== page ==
**III. Between-Plant and Within-Plant Components of Wage Dispersion**

In this section, we combine data from household and establishment surveys to decompose the variance of hourly manufacturing wages into between-plant and within-plant components. The decomposition methodology is from Davis and Haltiwanger (1991, 1996). The analysis in this section extends their results over a longer time period and incorporates nonproduction workers who work in auxiliary establishments such as central administrative offices, research facilities, and warehouses. The variance of hourly wages across hours worked in the manufacturing sector can be written as:

where a denotes production workersâ€™ share of hours worked, Vp denotes the variance of wages across hours worked by production workers, V” denotes the variance of wages across hours worked by nonproduction workers, Wp is the hours-weighted mean of the production worker wage, and W” is the hours-weighted mean of the nonproduction worker wage. Equation (1) expresses the total variance of hourly wages as the hours-weighted sum of the variances of production and nonproduction workers along with a term reflecting the contribution of differences in the mean wages across production and nonproduction workers. For each worker type, the variance can be further decomposed as:

where V^p represents the between plant component and V^p the within plant component for worker type j.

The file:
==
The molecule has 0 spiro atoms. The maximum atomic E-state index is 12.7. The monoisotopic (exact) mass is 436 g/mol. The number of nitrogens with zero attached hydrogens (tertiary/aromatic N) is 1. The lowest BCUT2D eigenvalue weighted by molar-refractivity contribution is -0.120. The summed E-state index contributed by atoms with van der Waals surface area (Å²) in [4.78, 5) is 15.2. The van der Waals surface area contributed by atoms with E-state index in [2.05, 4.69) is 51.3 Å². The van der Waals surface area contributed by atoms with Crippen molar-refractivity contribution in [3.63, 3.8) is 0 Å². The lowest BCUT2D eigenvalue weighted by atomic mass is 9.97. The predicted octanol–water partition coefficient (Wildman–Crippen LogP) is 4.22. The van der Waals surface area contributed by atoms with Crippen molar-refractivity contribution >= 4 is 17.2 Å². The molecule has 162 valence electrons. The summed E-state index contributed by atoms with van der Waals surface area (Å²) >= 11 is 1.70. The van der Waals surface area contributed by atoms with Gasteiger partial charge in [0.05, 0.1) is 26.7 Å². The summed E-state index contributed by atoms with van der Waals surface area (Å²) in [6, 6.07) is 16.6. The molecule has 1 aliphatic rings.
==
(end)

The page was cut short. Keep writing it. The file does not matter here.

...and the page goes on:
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To estimate the components of the decompositions in (1) and (2) for the manufacturing sector we proceed as follows. We utilize household data from the 1975 through 1993 March Current Population Survey (CPS) and establishment data from the Longitudinal Research Database (LRD). From the individual-level wage observations in the CPS files, we calculate Î±, V, Vp, Vn, Wp, W” for all workers employed in manufacturing in each of the years under consideration (1975-1992). We also generate the production and nonproduction variances at the two-digit SIC industry level. From the plant-level observations in the LRD, we calculate the between-plant component for each worker type for each of the corresponding years at the two-digit level. For each worker type, we generate the within-plant component in equation (2) by taking the difference between the total variance calculated from the CPS and the between-plant variance calculated from the LRD at the two-digit level. Appropriately aggregating the between and within plant components across industries yields the decomposition at the total manufacturing level. As part of this aggregation, we decompose the overall between-plant component for each worker type into a between-plant, within-industry component and a between-industry component.